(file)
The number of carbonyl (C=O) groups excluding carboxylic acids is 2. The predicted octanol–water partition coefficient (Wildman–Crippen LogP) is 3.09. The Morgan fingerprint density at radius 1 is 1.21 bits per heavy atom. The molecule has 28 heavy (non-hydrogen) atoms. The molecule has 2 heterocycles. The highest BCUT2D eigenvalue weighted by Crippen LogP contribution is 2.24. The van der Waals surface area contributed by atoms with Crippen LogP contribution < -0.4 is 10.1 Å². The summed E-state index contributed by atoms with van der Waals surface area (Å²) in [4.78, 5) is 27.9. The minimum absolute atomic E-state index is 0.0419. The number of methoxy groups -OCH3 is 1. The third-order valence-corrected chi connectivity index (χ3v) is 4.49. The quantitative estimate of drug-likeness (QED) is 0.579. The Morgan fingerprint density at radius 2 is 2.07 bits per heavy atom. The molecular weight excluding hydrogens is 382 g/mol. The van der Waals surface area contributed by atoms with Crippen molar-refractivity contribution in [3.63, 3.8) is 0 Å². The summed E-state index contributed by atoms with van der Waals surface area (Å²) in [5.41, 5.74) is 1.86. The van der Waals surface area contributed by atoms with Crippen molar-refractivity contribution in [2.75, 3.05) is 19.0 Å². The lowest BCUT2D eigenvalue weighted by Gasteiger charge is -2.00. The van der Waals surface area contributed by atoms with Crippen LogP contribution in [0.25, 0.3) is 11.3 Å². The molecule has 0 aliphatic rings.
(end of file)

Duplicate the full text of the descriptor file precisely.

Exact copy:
The number of carbonyl (C=O) groups excluding carboxylic acids is 2. The predicted octanol–water partition coefficient (Wildman–Crippen LogP) is 3.09. The Morgan fingerprint density at radius 1 is 1.21 bits per heavy atom. The molecule has 28 heavy (non-hydrogen) atoms. The molecule has 2 heterocycles. The highest BCUT2D eigenvalue weighted by Crippen LogP contribution is 2.24. The van der Waals surface area contributed by atoms with Crippen LogP contribution < -0.4 is 10.1 Å². The summed E-state index contributed by atoms with van der Waals surface area (Å²) in [4.78, 5) is 27.9. The minimum absolute atomic E-state index is 0.0419. The number of methoxy groups -OCH3 is 1. The third-order valence-corrected chi connectivity index (χ3v) is 4.49. The quantitative estimate of drug-likeness (QED) is 0.579. The Morgan fingerprint density at radius 2 is 2.07 bits per heavy atom. The molecular weight excluding hydrogens is 382 g/mol. The van der Waals surface area contributed by atoms with Crippen molar-refractivity contribution in [3.63, 3.8) is 0 Å². The summed E-state index contributed by atoms with van der Waals surface area (Å²) in [5.41, 5.74) is 1.86. The van der Waals surface area contributed by atoms with Crippen molar-refractivity contribution in [2.75, 3.05) is 19.0 Å². The lowest BCUT2D eigenvalue weighted by Gasteiger charge is -2.00. The van der Waals surface area contributed by atoms with Crippen LogP contribution in [0.25, 0.3) is 11.3 Å². The molecule has 0 aliphatic rings.